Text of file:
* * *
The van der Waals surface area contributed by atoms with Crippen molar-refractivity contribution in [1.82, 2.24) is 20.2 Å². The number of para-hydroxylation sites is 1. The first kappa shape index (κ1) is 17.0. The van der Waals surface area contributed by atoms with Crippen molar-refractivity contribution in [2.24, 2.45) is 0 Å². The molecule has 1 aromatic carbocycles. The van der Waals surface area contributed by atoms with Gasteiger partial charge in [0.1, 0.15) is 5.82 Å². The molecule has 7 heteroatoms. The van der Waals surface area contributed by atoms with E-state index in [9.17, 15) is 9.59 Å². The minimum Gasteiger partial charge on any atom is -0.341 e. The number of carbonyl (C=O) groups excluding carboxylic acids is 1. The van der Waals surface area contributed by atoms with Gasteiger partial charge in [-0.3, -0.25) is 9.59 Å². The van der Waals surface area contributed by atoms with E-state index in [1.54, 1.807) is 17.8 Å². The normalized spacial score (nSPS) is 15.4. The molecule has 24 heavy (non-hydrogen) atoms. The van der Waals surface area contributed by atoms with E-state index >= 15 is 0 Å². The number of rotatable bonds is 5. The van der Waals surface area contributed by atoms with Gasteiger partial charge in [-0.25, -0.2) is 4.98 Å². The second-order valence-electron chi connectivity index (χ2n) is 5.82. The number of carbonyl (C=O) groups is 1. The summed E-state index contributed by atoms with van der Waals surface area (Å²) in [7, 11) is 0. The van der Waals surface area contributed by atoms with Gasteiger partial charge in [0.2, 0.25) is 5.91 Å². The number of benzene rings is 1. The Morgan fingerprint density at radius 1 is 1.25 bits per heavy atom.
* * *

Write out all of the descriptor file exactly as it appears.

The van der Waals surface area contributed by atoms with Crippen molar-refractivity contribution in [1.82, 2.24) is 20.2 Å². The number of para-hydroxylation sites is 1. The first kappa shape index (κ1) is 17.0. The van der Waals surface area contributed by atoms with Crippen molar-refractivity contribution in [2.24, 2.45) is 0 Å². The molecule has 1 aromatic carbocycles. The van der Waals surface area contributed by atoms with Gasteiger partial charge in [0.1, 0.15) is 5.82 Å². The molecule has 7 heteroatoms. The van der Waals surface area contributed by atoms with E-state index in [9.17, 15) is 9.59 Å². The minimum Gasteiger partial charge on any atom is -0.341 e. The number of carbonyl (C=O) groups excluding carboxylic acids is 1. The van der Waals surface area contributed by atoms with Gasteiger partial charge in [-0.3, -0.25) is 9.59 Å². The van der Waals surface area contributed by atoms with E-state index in [1.54, 1.807) is 17.8 Å². The normalized spacial score (nSPS) is 15.4. The molecule has 24 heavy (non-hydrogen) atoms. The van der Waals surface area contributed by atoms with E-state index >= 15 is 0 Å². The number of rotatable bonds is 5. The van der Waals surface area contributed by atoms with Gasteiger partial charge in [-0.25, -0.2) is 4.98 Å². The second-order valence-electron chi connectivity index (χ2n) is 5.82. The number of carbonyl (C=O) groups is 1. The summed E-state index contributed by atoms with van der Waals surface area (Å²) in [7, 11) is 0. The van der Waals surface area contributed by atoms with Gasteiger partial charge in [0.2, 0.25) is 5.91 Å². The number of benzene rings is 1. The Morgan fingerprint density at radius 1 is 1.25 bits per heavy atom.